I've never done it. I've done typical wrenching on my Jeep (hubs, bearings, brakes, etc), but honeslty haven't done any major jobs... And this is my first boat and I've had it a whopping 2 months.

So, no, I don't know about alignment. I dunno, maybe I'm getting in over my head.
Old    Trayson Harmon (trayson)      Join Date: May 2013       06-25-2013, 10:22 AM Reply   
Quote:
Originally Posted by wakebordr11 View Post
Not only that. But Skidim can hook you up with the parts and basically walk you through what you need to do...

I am sure there are some writeups online too.

Save yourself the thousand bucks, buy $150 in parts, some tools, a case of beer and invite a friend over and learn something new. The knowledge gained performing a task like this, in my opinion, is far more worth it than letting joe shmoe do it
Yeah, I'm definitely going to be in touch with them. Without talking directly to a tech, they're speculating that I:

Quote:
cracked the forward clutch drum and you are now losing pressure. Or, you may have warped clutches. Or, the pressure regulator has debris on it.
I think I need to do one more troubleshooting run as described above (just for peace of mind) and then I'll be seeing what they recommend...
Old    Hey, You scratched my anchor! (bftskir)      Join Date: Jan 2004       06-25-2013, 10:31 AM Reply   
yep do that trouble shooting yourself.

there is much more in depth info on tranny issues and alignment tutorials on correctcraftfan.com

you may get a recommendation for a shop there too.

What year and brand and model boat is this?
Old    Trayson Harmon (trayson)      Join Date: May 2013       06-25-2013, 10:33 AM Reply   
Quote:
Originally Posted by bftskir View Post
yep do that trouble shooting yourself.

there is much more in depth info on tranny issues and alignment tutorials on correctcraftfan.com

you may get a recommendation for a shop there too.

What year and brand and model boat is this?
1992 Supra Sunsport (direct drive)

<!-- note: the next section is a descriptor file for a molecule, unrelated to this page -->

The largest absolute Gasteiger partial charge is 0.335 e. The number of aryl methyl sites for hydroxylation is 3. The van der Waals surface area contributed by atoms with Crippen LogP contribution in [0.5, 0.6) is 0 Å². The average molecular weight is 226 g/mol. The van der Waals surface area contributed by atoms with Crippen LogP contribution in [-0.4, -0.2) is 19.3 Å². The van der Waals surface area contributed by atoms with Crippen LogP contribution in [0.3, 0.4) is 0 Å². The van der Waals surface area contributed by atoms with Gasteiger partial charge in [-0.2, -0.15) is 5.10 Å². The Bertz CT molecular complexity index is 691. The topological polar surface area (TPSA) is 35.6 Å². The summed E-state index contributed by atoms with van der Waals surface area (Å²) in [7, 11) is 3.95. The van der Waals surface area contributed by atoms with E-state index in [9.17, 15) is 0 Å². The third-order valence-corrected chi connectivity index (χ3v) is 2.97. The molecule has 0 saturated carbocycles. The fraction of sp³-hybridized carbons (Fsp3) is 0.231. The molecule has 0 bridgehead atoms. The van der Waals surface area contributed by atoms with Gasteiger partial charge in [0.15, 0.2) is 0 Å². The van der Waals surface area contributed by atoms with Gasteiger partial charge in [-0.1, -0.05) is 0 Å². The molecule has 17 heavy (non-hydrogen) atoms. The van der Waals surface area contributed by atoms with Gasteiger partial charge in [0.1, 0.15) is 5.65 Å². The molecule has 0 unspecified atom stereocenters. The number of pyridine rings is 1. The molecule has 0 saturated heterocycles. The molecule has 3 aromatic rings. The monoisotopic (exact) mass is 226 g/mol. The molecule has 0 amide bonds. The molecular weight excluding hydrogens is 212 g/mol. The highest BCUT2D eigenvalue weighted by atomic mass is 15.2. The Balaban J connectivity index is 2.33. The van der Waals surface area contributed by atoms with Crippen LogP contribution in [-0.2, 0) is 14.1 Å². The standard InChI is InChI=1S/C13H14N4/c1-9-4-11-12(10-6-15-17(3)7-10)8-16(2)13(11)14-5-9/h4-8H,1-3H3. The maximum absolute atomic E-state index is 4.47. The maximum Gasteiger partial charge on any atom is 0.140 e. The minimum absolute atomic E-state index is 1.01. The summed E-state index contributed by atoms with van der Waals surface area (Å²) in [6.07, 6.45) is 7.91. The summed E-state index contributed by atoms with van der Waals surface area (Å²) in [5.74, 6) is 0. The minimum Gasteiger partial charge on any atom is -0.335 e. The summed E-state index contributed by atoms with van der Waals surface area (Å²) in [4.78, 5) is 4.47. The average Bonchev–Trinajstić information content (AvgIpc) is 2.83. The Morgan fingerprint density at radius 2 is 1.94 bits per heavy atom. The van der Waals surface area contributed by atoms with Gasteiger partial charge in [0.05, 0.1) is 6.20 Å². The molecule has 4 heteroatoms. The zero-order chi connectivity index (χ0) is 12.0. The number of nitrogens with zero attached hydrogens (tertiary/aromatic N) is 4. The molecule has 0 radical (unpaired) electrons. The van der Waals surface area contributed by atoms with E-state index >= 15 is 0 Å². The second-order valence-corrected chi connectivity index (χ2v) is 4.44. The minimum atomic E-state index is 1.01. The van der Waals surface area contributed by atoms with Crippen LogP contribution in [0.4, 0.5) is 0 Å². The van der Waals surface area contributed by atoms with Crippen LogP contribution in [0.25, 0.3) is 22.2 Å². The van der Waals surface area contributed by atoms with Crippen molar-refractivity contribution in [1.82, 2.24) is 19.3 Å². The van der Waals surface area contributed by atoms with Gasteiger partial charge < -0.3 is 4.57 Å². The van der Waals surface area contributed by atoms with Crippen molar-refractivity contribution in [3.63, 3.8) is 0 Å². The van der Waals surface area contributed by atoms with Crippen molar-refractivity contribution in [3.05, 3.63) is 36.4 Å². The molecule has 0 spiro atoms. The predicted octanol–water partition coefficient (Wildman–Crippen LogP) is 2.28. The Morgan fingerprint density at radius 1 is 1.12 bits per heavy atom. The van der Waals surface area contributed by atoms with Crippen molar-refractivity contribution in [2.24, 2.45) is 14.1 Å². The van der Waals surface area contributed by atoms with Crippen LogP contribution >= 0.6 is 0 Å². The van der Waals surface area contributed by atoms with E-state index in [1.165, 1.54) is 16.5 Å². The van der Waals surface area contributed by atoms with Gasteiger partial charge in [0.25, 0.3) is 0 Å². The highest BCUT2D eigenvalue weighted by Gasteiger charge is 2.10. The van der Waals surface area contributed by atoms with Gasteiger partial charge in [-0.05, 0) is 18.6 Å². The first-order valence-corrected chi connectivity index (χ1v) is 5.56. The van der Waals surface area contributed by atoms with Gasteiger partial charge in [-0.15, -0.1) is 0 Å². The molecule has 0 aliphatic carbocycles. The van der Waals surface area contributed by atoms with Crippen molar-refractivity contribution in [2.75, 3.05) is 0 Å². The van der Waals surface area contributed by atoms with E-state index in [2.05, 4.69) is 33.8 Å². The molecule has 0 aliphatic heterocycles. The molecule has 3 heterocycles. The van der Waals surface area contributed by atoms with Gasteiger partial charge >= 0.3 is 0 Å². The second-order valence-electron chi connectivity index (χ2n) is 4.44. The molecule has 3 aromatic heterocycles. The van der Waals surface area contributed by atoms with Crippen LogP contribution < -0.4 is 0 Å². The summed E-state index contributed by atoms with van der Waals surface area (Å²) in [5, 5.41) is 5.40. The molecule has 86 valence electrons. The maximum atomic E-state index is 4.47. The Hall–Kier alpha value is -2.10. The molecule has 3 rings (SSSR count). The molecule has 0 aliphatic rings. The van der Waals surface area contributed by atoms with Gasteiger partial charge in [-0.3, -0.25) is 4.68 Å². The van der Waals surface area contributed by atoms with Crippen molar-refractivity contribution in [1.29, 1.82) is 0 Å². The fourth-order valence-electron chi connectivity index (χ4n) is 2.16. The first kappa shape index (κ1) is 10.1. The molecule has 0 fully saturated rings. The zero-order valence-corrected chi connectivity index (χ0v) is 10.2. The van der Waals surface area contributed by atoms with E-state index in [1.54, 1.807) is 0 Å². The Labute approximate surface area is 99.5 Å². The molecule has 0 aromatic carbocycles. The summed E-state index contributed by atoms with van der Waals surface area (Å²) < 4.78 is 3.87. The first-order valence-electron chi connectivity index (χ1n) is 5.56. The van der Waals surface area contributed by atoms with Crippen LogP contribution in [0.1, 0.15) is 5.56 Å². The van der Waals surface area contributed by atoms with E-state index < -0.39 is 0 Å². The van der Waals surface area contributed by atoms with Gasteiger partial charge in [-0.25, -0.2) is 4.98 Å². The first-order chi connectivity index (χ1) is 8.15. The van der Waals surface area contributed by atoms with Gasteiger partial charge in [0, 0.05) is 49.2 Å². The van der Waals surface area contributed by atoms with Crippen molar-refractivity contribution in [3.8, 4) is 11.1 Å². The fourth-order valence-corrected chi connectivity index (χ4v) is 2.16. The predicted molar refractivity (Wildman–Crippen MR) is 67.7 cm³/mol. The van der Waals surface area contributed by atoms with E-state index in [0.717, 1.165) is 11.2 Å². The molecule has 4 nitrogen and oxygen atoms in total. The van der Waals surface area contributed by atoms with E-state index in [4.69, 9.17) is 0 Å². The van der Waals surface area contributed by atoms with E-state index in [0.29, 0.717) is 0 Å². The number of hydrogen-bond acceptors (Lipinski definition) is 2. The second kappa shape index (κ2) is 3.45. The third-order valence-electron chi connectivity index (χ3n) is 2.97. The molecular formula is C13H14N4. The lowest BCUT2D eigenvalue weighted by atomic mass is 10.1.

PCM 351 Pro Boss
PCM 40 1:1 transmission
Old    Delta Force (wakebordr11)      Join Date: May 2001       06-25-2013, 1:44 PM Reply   
Quote:
Originally Posted by bftskir View Post
yep do that trouble shooting yourself.

there is much more in depth info on tranny issues and alignment tutorials on correctcraftfan.com

you may get a recommendation for a shop there too.

What year and brand and model boat is this?
My friend said the alignment wasn't as hard as everyone said. And tips and tricks for rebuilding velvet drives?? Why was this his first tranny rebuild and he did it right the first time? Not rocket science people. Do you research, talk to the folks and skidim and do it.

Continuing to run it is stupid in my opinion. You know it leaks. You know it slips. Quit thinking you don't have a problem, drain it, bear hug it, slap it on your kitchen table and get going!!!
Old    Brearly Mason (Brearly_Mason)      Join Date: Nov 2012       06-25-2013, 1:57 PM Reply   
A couple Machinist Jacks solved all my alignment and installation woes when I did mine! Without them I struggled and struggled to get everything to line up correctly. I tried stacking wood, etc. and I could never get everything to line up. An old mechanic told me to buy some of these and sure enough, they solved all of my alignment issues. You just put the jacks under the transmission and slowly turn the handle until everything lines up. You could probably use the cheap import ones and save some money too.

Machinist Jacks

BTW, I ended up doing the rebuild twice! I replaced all the clutch packs, but didn't realize that I needed to replace the internal seals as well. When I put it back together the first time the transmission still slipped because the pump wouldn't build any pressure. One of the seals was nicked and was bad. So I put the boat back on the trailer, went home, and redid everything! Oh well, I now know how to do it!

Last edited by Brearly_Mason; 06-25-2013 at 2:00 PM.
Old    KEVIN (kko13)      Join Date: Jul 2006       06-27-2013, 2:39 AM Reply   
IMPO..If you filled it up and it didnt slip I would not condem the trany. Stop using it until you find and fix the leak. One of the most common leaks is at the shifter seal. Find the shift cable follow it down to the lever it hooks to. That lever turns a shaft that puts the boat in gear. They leak here a lot. Just clean everything really good. Take some fluid with you to the lake. Idle around while looking for the leak. If its leaking as bad as you say it should be easy to find.